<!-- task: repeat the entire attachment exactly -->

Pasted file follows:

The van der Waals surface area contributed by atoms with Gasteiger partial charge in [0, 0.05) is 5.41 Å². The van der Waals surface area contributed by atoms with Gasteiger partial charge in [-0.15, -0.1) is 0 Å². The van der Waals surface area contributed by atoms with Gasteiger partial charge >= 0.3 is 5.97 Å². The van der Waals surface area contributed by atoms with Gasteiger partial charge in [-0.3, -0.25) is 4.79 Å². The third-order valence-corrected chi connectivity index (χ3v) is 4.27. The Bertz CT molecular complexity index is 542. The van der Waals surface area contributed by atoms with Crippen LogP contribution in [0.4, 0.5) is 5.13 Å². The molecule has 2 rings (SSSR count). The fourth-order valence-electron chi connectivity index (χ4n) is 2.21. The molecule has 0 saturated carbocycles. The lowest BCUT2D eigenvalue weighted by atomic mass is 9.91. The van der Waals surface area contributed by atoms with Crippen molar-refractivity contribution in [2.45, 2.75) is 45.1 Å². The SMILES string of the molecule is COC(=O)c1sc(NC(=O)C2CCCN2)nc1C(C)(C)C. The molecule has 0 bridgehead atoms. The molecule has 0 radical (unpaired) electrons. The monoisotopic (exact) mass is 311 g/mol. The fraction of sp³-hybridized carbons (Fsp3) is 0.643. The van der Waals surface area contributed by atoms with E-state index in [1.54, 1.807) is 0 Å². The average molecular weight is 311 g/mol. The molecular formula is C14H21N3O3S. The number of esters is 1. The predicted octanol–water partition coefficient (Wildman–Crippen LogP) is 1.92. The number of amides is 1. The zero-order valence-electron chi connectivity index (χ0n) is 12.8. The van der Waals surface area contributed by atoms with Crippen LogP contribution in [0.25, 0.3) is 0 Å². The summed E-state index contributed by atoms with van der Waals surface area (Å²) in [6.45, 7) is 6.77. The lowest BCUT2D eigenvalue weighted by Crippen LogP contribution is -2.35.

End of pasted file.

The van der Waals surface area contributed by atoms with Gasteiger partial charge in [0, 0.05) is 5.41 Å². The van der Waals surface area contributed by atoms with Gasteiger partial charge in [-0.15, -0.1) is 0 Å². The van der Waals surface area contributed by atoms with Gasteiger partial charge >= 0.3 is 5.97 Å². The van der Waals surface area contributed by atoms with Gasteiger partial charge in [-0.3, -0.25) is 4.79 Å². The third-order valence-corrected chi connectivity index (χ3v) is 4.27. The Bertz CT molecular complexity index is 542. The van der Waals surface area contributed by atoms with Crippen LogP contribution in [0.4, 0.5) is 5.13 Å². The molecule has 2 rings (SSSR count). The fourth-order valence-electron chi connectivity index (χ4n) is 2.21. The molecule has 0 saturated carbocycles. The lowest BCUT2D eigenvalue weighted by atomic mass is 9.91. The van der Waals surface area contributed by atoms with Crippen molar-refractivity contribution in [2.45, 2.75) is 45.1 Å². The SMILES string of the molecule is COC(=O)c1sc(NC(=O)C2CCCN2)nc1C(C)(C)C. The molecule has 0 bridgehead atoms. The molecule has 0 radical (unpaired) electrons. The monoisotopic (exact) mass is 311 g/mol. The fraction of sp³-hybridized carbons (Fsp3) is 0.643. The van der Waals surface area contributed by atoms with E-state index in [1.54, 1.807) is 0 Å². The average molecular weight is 311 g/mol. The molecular formula is C14H21N3O3S. The number of esters is 1. The predicted octanol–water partition coefficient (Wildman–Crippen LogP) is 1.92. The number of amides is 1. The zero-order valence-electron chi connectivity index (χ0n) is 12.8. The van der Waals surface area contributed by atoms with Crippen LogP contribution in [0.25, 0.3) is 0 Å². The summed E-state index contributed by atoms with van der Waals surface area (Å²) in [6.45, 7) is 6.77. The lowest BCUT2D eigenvalue weighted by Crippen LogP contribution is -2.35.